Quebec Cultural and Political Trends

Figure 1.--

Americans surprisingly know very little about Canada beyond polar bears and igloos. This lack of knowledge is particularly true of French speaking Quebec. A French Canadian reader has provided us some fascinating information about culture and political trends in Quebec.

Quebec Before 1960

Americans have no idea how backward Québec was before 1960. We were near an Amish people. I like Amish convictions and I am not far from them on many critics over our so-called advance in social and political way of life. But as a people, we have the right to chose and at that time we didn't. Duplessiss was against any religious dissidence (Jeovah's witnesses) and against trade unions (The Asbestos Riots). There was an elite like those mums seeking for more cultural enrichment for their children which HBC has archived ob the drama page. My own mother made hats like those the ladies in the studio are wearing.

Influences (1939-60)

A range of influences percolated in Quebec that caused major cultural changes during and after World War II. Canada loyally enterd the War to support Britain and played an important role in the War. Canadian troops were the first to reach Britain after the declaration of War. Canadians played a major role in the Liberation of France fighting with the British Army. While the Canadian Army in Europe was mostly English-speaking Canadians, there were many French Candians who had their visited Fance after the War. At home, many Canadian women like American women had worked in the war industries. Canadian industry was conveted to war production. With men goung into the service, labor was in short supply and women filled that gap. After World War II many French Canadian fashion designers began to study the newest development of Christian Dior's revolution in "haute couture". This expressed the end of restriction in France and a the traditional way of living before the War for women who stayed more at home and care for the children. The War was followed by the "baby boom" and this new generation was exposed to the mass media including television. This significantly diluted the Catholic Church's influence. Quebec people as the Church's influence declines were more to European values, especially French culture, largely because of linguistic afinities.

Independence Movement (1960s)

France after World War II was changing, just at the time when contacts with French Canadians were expanding. The Church in France had been disgraced by the level of cooperation with Vichy. The French Government after World War II attempted to reimpose colonial rule, but defeat in first Vietnam and then Algeria forced changes in both government and policy. There had been a strong opposition in France to colonialism, even before military defeats, but the loss of Algeria un particular led France to begin a process of decolonization in the rest of its African empire. This no doubt raised the question of independence among many Quebec people, especially the younger generation. where the Queen came in Québec, people showed their back to her (1963). This was her last visit to Quebec. The Quebec independence movement attracted internatiinal attention when President de Gaulle visited Canada which at the time celebrating the national centennial with a world's fair--Expo '67. Degualle spoke to a large group from a balcony at Montreal's city hall (July 24, 1967). Here when concluding his remarks, exclaimed "Vive le Québec!" (Long live Quebec!) and then added, "Vive le Québec libre!" (Long live free Québec!). The crowd reacted enthusiastically. The rest of Canada was outraged. De Gaulle quietly left Canada the following day without the planned meeting with government officials in Ottawa as scheduled. Most Quebecers see it as a watershed event in the independence movement.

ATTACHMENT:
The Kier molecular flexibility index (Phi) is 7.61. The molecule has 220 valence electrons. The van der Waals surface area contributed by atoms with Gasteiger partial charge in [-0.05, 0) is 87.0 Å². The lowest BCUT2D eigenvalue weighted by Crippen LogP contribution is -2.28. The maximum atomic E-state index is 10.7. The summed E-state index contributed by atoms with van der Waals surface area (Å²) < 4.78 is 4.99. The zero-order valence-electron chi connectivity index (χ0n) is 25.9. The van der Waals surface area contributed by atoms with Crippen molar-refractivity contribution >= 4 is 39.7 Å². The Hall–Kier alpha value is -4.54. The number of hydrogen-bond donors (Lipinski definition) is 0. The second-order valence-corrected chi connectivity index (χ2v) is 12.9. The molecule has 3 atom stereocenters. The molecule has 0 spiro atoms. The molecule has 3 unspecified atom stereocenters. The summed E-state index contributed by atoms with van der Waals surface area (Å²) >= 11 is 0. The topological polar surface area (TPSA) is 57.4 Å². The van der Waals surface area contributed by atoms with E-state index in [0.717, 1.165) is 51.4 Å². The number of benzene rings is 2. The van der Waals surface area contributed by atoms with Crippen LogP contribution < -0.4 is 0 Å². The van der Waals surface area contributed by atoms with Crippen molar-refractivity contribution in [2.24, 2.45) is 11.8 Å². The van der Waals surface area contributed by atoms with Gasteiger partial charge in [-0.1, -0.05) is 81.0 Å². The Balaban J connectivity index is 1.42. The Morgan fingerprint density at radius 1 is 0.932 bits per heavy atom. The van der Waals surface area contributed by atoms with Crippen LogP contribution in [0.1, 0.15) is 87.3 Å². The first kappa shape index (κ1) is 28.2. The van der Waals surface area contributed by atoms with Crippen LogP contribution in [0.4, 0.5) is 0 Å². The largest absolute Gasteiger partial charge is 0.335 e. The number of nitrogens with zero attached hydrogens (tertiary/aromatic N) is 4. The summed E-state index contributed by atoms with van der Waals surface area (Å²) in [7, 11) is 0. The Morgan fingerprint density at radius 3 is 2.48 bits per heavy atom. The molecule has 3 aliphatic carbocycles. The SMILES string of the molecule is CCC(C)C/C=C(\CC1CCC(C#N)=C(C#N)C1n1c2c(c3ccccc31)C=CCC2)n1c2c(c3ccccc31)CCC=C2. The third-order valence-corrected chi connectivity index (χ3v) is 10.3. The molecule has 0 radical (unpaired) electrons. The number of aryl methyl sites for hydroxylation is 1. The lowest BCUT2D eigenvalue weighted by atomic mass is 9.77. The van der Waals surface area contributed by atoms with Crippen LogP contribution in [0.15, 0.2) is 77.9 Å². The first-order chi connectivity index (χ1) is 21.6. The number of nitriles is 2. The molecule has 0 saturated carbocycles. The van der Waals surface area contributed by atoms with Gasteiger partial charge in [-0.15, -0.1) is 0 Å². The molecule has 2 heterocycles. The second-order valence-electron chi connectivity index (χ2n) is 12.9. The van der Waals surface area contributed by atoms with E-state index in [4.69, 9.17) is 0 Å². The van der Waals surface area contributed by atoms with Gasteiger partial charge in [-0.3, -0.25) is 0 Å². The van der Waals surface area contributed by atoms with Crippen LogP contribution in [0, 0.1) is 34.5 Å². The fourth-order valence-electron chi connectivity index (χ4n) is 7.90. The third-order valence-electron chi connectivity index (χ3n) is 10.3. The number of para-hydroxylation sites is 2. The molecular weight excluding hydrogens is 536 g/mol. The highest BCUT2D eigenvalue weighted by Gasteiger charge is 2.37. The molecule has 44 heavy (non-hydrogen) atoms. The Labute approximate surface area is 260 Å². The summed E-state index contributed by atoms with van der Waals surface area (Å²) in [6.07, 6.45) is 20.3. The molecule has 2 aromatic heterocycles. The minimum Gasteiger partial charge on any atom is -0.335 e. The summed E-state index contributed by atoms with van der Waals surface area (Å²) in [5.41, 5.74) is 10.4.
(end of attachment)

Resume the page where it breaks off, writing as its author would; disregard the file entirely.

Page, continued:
Turmoil in Quebec

Until 1970 with the rape of cross and laporte and the killing of the lather, Québec was in violent turmoil which only ended with the army occupation of Québec. There was at that time a large consensus on "what Québec wants" from the Québec side. It was clear that if Québec couldn't get any control on immigration, language and schools, assimilation could be the end of our distinct status given with the Act of British America (1867). I am not too much excited to talk about "Les troubles d'octobre". It is a controversial issue here after more than 30 years. Anyway, A friend of mine was imprisoned without any justification, just because he helped financially some people under arrest. There was no torture, but fear and menaces were present in jail. On today, we consider that period with this Shakespeare quote: "Much ado about nothing".

Law 101

That is why Québec massively voted for a political party committed to independence--the "Parti Québécois" (1976). The Quebec Parliament passed Law 101 on the predominance of French in Québec (197?). Curiously peace came again. Quebec implement a range of policies designed to ensure that the French language and Quebec culture would remain the primary influences in the province. Many of the new policies focused on language and education.

Québec and Canada

Québec didn't made the step toward independence that many expected. There were many reasons for this. At that time, there was many far-leftists like "En lutte" involved in the independence movement. They fought ian underground campaign to install a communist party in Québec. Similar efforts were taking place in South America at the time. The Québec population at large voted against inependance in 1980 not because they were against "séparation" from the rest of Canada but because they feared the far left. The "Parti Québécois" led by René Levesque was opposed to these underground parties and won the 1981 elections.


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Created: 7:31 PM 3/24/2005
Last updated: 6:09 PM 11/5/2005